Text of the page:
These 2 Beloved Department Stores Are "Slowly, Quietly Dying"
After a legacy of over 125 years, these iconic retailers may not make it through 2021.
Two department stores narrowly escaped closure in 2020, but their outlook for 2021 is looking grim. Once considered thriving big box staples, Sears and Kmart—both owned by the same parent company, Transformco—barely scraped by without filing for bankruptcy this year. Their "slow, quiet death," as CNN put it, comes after decades of declining sales as competitors Walmart, Home Depot, and Target thrived among their customer base. Read on to find out what the future holds for Sears and Kmart, and for more on beloved stores that are struggling, check out This Legendary Chain Is Closing Over 1,000 Stores by March
Experts say that while Sears (founded in 1892) and Kmart (founded in 1899) marginally avoided bankruptcy, their survival "is not a sign of health." With a floundering commercial real estate market that has especially curtailed the value of big box stores, the two companies had no viable exit strategies for offloading their assets. "Everything is up for grabs. But of course, there is no market for department stores," Mark Cohen, the director of retail studies at Columbia University and a former Sears executive, told CNN. "They are, for all intent and purposes, done."
CNBC explains that the stores' decline was a long time in the making. Sears and Kmart were purchased by hedge fund manager and CEO Eddie Lampert in 2004 and 2005 respectively, then merged to form a larger home goods conglomerate. Neil Saunders, managing director of GlobalData Retail, recently explained to CNBC that this was Lampert's chief mistake. "The solution to Sears' problems was to buy another retailer not doing well, and that was Kmart. Then they got a bigger bad business," he explained. "Sears wasn't investing or changing, and they started to suffer because of that."
Instead of filing for bankruptcy, which the companies had already done in 2018, they are instead moving ahead with what experts are calling "slow motion liquidation." The stores have made little effort to grow sales, and experts say they expect both Kmart and Sears will progress to swifter closures once the commercial real estate market regains value.
Already, they've whittled down their store counts dramatically, with just 122 brick and mortar locations left between them: 74 Sears locations and 48 Kmarts. As CNN reports, that's 60 fewer compared to May of 2020, when malls reopened after pandemic shutdowns, 400 fewer than when they came out of bankruptcy in 2019, and roughly 1,000 fewer than Q1 of 2018, three years ago. Read on for more stores that are barely staying afloat, and for more on store closures, check out This Popular Clothing Chain Just Announced It's Closing 100 More Stores.
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Pharmacy chain Rite Aid has been in decline for several years, and according to USA Today, Moody's Analytics considers the company to be a "very high credit risk."
While Rite Aid's revenue increased in both retail and pharmacy sales during the pandemic, they have struggled with their bottom line. The company reportedly took on additional costs to meet the needs of the pandemic, including hiring 6,000 new employees for its store and distribution teams. And for more on major store closures, check out This Beloved Brand Is Closing All But 2 of Its U.S. Stores.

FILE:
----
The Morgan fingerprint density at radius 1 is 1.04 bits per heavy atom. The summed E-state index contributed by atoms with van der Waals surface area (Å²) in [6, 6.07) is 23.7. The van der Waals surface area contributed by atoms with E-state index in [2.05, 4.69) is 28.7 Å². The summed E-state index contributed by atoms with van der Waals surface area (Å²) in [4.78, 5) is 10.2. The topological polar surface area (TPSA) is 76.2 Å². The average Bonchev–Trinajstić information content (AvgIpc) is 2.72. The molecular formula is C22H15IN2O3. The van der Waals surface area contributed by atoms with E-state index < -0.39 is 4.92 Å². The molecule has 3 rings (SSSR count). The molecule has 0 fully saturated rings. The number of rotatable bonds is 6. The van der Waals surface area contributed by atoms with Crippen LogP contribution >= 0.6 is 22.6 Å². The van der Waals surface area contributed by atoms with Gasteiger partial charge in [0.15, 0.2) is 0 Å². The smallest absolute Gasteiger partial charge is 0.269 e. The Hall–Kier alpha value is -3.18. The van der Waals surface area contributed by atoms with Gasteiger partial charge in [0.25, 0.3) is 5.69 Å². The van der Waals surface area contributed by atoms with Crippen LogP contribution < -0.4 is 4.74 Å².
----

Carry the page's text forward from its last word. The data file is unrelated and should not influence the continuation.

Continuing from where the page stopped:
Macy's, once an iconic department store and retail industry leader, has seen better days. In Feb. 2020, the company announced plans to close roughly one fifth of its total store locations in coming years, cutting over 2,000 jobs.
However, Macy's Inc. chairman and CEO Jeff Gennette said in September that the timeline for store closings will be up for review as they monitor pandemic recovery. "Retail today has been disrupted. And while that disruption creates challenges, it also holds opportunity," Gennette said. "With many competitors closing or struggling, we see the potential to bring new customers into our brands and gain market share," he added.
It's no surprise that a company whose success hinges on people gathering for parties would be struggling right now. After all, large parties are currently illegal in some states.
However, not all of the Party City's problems were caused by this year's bans on gatherings. The company was already amassing hundreds of millions of dollars in debt every year, including $264 million in debt over the first nine months of 2019, and $432 million during the same time period in 2020. And for more on stores that are struggling to make ends meet, check out This Iconic Department Store Will Close 165 Locations by Early Next Year.
Minneapolis-based apparel company Christopher & Banks was already struggling to stay afloat before the pandemic, and was even delisted by the New York Stock exchange for failing to meet the minimum market capitalization in Apr. 2019. The company brought on strategic advisors and obtained new loans to the tune of $10 million this past June, but neither was enough to save the company from its perilous position.
"We believe that COVID has had an outsized impact on our customer demographic as her shopping behavior is more pragmatic with limited demand for new outfits in the absence of social engagements," Keri Jones, president and CEO, said in a Dec. 10 statement. "In addition, based on our own retail traffic trends we believe she remains hesitant to shop in stores."